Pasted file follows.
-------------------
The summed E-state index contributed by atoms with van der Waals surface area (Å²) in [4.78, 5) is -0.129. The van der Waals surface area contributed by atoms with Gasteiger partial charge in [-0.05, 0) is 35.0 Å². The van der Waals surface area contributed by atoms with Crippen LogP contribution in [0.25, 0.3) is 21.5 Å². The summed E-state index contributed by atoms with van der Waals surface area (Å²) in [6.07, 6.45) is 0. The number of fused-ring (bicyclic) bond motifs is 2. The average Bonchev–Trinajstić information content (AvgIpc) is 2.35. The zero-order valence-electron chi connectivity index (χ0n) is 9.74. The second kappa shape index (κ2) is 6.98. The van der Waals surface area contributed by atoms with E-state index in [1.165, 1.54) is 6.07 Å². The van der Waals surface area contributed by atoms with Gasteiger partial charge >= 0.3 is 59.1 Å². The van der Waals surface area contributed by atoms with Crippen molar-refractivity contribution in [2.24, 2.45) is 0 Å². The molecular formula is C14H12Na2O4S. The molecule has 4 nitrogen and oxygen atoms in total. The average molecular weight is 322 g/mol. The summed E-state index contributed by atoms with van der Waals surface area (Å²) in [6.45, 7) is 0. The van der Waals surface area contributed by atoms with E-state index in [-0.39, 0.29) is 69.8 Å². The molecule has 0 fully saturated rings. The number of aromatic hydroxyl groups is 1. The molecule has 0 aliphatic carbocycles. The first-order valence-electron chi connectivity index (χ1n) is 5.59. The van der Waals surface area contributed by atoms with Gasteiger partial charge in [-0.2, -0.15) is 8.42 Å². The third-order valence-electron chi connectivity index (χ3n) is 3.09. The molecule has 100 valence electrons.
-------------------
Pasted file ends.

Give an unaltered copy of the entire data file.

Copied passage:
The summed E-state index contributed by atoms with van der Waals surface area (Å²) in [4.78, 5) is -0.129. The van der Waals surface area contributed by atoms with Gasteiger partial charge in [-0.05, 0) is 35.0 Å². The van der Waals surface area contributed by atoms with Crippen LogP contribution in [0.25, 0.3) is 21.5 Å². The summed E-state index contributed by atoms with van der Waals surface area (Å²) in [6.07, 6.45) is 0. The number of fused-ring (bicyclic) bond motifs is 2. The average Bonchev–Trinajstić information content (AvgIpc) is 2.35. The zero-order valence-electron chi connectivity index (χ0n) is 9.74. The second kappa shape index (κ2) is 6.98. The van der Waals surface area contributed by atoms with E-state index in [1.165, 1.54) is 6.07 Å². The van der Waals surface area contributed by atoms with Gasteiger partial charge >= 0.3 is 59.1 Å². The van der Waals surface area contributed by atoms with Crippen molar-refractivity contribution in [2.24, 2.45) is 0 Å². The molecular formula is C14H12Na2O4S. The molecule has 4 nitrogen and oxygen atoms in total. The average molecular weight is 322 g/mol. The summed E-state index contributed by atoms with van der Waals surface area (Å²) in [6.45, 7) is 0. The van der Waals surface area contributed by atoms with E-state index in [-0.39, 0.29) is 69.8 Å². The molecule has 0 fully saturated rings. The number of aromatic hydroxyl groups is 1. The molecule has 0 aliphatic carbocycles. The first-order valence-electron chi connectivity index (χ1n) is 5.59. The van der Waals surface area contributed by atoms with Gasteiger partial charge in [-0.2, -0.15) is 8.42 Å². The third-order valence-electron chi connectivity index (χ3n) is 3.09. The molecule has 100 valence electrons.